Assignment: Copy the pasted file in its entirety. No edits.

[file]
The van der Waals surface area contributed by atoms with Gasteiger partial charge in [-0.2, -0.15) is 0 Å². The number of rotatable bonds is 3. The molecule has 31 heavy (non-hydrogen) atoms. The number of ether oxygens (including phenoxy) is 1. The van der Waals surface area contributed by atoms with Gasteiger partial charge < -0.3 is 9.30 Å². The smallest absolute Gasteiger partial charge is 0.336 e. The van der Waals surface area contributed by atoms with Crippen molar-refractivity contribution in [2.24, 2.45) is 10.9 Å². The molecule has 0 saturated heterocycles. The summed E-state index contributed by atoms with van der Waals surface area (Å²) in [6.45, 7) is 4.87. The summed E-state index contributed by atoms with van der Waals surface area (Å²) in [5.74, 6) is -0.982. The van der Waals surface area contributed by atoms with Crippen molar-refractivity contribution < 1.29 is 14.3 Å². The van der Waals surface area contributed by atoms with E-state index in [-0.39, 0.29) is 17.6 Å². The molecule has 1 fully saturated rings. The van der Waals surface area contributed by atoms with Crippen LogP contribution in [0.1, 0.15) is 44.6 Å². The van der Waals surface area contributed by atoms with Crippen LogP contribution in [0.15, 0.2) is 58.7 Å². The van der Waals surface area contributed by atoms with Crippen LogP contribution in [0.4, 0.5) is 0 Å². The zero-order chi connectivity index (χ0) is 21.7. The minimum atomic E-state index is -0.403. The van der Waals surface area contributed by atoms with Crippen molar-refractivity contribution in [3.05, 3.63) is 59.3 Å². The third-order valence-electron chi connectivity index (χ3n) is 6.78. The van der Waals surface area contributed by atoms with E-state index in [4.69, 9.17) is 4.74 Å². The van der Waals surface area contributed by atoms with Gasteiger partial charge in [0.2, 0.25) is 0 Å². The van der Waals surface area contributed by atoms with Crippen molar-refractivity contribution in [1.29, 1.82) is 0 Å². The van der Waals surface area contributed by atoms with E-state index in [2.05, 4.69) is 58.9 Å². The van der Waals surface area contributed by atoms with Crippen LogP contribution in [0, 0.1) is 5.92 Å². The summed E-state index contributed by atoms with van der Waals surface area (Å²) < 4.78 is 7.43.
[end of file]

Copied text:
The van der Waals surface area contributed by atoms with Gasteiger partial charge in [-0.2, -0.15) is 0 Å². The number of rotatable bonds is 3. The molecule has 31 heavy (non-hydrogen) atoms. The number of ether oxygens (including phenoxy) is 1. The van der Waals surface area contributed by atoms with Gasteiger partial charge < -0.3 is 9.30 Å². The smallest absolute Gasteiger partial charge is 0.336 e. The van der Waals surface area contributed by atoms with Crippen molar-refractivity contribution in [2.24, 2.45) is 10.9 Å². The molecule has 0 saturated heterocycles. The summed E-state index contributed by atoms with van der Waals surface area (Å²) in [6.45, 7) is 4.87. The summed E-state index contributed by atoms with van der Waals surface area (Å²) in [5.74, 6) is -0.982. The van der Waals surface area contributed by atoms with Crippen molar-refractivity contribution < 1.29 is 14.3 Å². The van der Waals surface area contributed by atoms with E-state index in [-0.39, 0.29) is 17.6 Å². The molecule has 1 fully saturated rings. The van der Waals surface area contributed by atoms with Crippen LogP contribution in [0.1, 0.15) is 44.6 Å². The van der Waals surface area contributed by atoms with Crippen LogP contribution in [0.15, 0.2) is 58.7 Å². The van der Waals surface area contributed by atoms with Crippen LogP contribution in [0.4, 0.5) is 0 Å². The zero-order chi connectivity index (χ0) is 21.7. The minimum atomic E-state index is -0.403. The van der Waals surface area contributed by atoms with Crippen molar-refractivity contribution in [3.05, 3.63) is 59.3 Å². The third-order valence-electron chi connectivity index (χ3n) is 6.78. The van der Waals surface area contributed by atoms with E-state index in [4.69, 9.17) is 4.74 Å². The van der Waals surface area contributed by atoms with Gasteiger partial charge in [0.2, 0.25) is 0 Å². The van der Waals surface area contributed by atoms with Crippen molar-refractivity contribution in [1.29, 1.82) is 0 Å². The van der Waals surface area contributed by atoms with E-state index in [2.05, 4.69) is 58.9 Å². The van der Waals surface area contributed by atoms with Crippen LogP contribution in [0, 0.1) is 5.92 Å². The summed E-state index contributed by atoms with van der Waals surface area (Å²) < 4.78 is 7.43.